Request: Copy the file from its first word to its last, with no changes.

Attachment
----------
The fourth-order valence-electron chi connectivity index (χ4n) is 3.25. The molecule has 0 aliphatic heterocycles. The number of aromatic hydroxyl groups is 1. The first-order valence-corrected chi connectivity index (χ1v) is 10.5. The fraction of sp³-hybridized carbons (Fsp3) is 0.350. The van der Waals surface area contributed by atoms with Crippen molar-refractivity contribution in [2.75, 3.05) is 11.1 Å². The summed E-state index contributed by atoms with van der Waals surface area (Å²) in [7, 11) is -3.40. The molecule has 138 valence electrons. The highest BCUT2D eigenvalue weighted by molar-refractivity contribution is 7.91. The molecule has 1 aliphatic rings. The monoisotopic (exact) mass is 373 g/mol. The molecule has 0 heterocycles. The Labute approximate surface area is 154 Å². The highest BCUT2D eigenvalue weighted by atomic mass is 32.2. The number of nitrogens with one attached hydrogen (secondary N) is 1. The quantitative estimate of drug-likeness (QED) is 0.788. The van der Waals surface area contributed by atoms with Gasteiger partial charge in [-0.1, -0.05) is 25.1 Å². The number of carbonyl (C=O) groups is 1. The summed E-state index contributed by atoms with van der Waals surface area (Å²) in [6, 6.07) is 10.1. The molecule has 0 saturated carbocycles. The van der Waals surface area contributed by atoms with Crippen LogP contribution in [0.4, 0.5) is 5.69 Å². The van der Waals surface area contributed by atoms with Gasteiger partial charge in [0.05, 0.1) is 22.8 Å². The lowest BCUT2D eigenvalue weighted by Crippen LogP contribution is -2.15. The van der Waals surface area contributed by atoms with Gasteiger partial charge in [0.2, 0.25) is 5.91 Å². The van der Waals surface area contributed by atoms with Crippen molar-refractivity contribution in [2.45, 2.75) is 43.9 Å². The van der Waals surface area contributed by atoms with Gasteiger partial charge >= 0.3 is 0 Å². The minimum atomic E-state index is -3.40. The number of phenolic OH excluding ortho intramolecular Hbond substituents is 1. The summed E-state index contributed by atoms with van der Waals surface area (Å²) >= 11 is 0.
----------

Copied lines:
The fourth-order valence-electron chi connectivity index (χ4n) is 3.25. The molecule has 0 aliphatic heterocycles. The number of aromatic hydroxyl groups is 1. The first-order valence-corrected chi connectivity index (χ1v) is 10.5. The fraction of sp³-hybridized carbons (Fsp3) is 0.350. The van der Waals surface area contributed by atoms with Crippen molar-refractivity contribution in [2.75, 3.05) is 11.1 Å². The summed E-state index contributed by atoms with van der Waals surface area (Å²) in [7, 11) is -3.40. The molecule has 138 valence electrons. The highest BCUT2D eigenvalue weighted by molar-refractivity contribution is 7.91. The molecule has 1 aliphatic rings. The monoisotopic (exact) mass is 373 g/mol. The molecule has 0 heterocycles. The Labute approximate surface area is 154 Å². The highest BCUT2D eigenvalue weighted by atomic mass is 32.2. The number of nitrogens with one attached hydrogen (secondary N) is 1. The quantitative estimate of drug-likeness (QED) is 0.788. The van der Waals surface area contributed by atoms with Gasteiger partial charge in [-0.1, -0.05) is 25.1 Å². The number of carbonyl (C=O) groups is 1. The summed E-state index contributed by atoms with van der Waals surface area (Å²) in [6, 6.07) is 10.1. The molecule has 0 saturated carbocycles. The van der Waals surface area contributed by atoms with Crippen LogP contribution in [0.4, 0.5) is 5.69 Å². The van der Waals surface area contributed by atoms with Gasteiger partial charge in [0.05, 0.1) is 22.8 Å². The lowest BCUT2D eigenvalue weighted by Crippen LogP contribution is -2.15. The van der Waals surface area contributed by atoms with Gasteiger partial charge in [0.2, 0.25) is 5.91 Å². The van der Waals surface area contributed by atoms with Crippen molar-refractivity contribution in [2.45, 2.75) is 43.9 Å². The van der Waals surface area contributed by atoms with Gasteiger partial charge >= 0.3 is 0 Å². The minimum atomic E-state index is -3.40. The number of phenolic OH excluding ortho intramolecular Hbond substituents is 1. The summed E-state index contributed by atoms with van der Waals surface area (Å²) >= 11 is 0.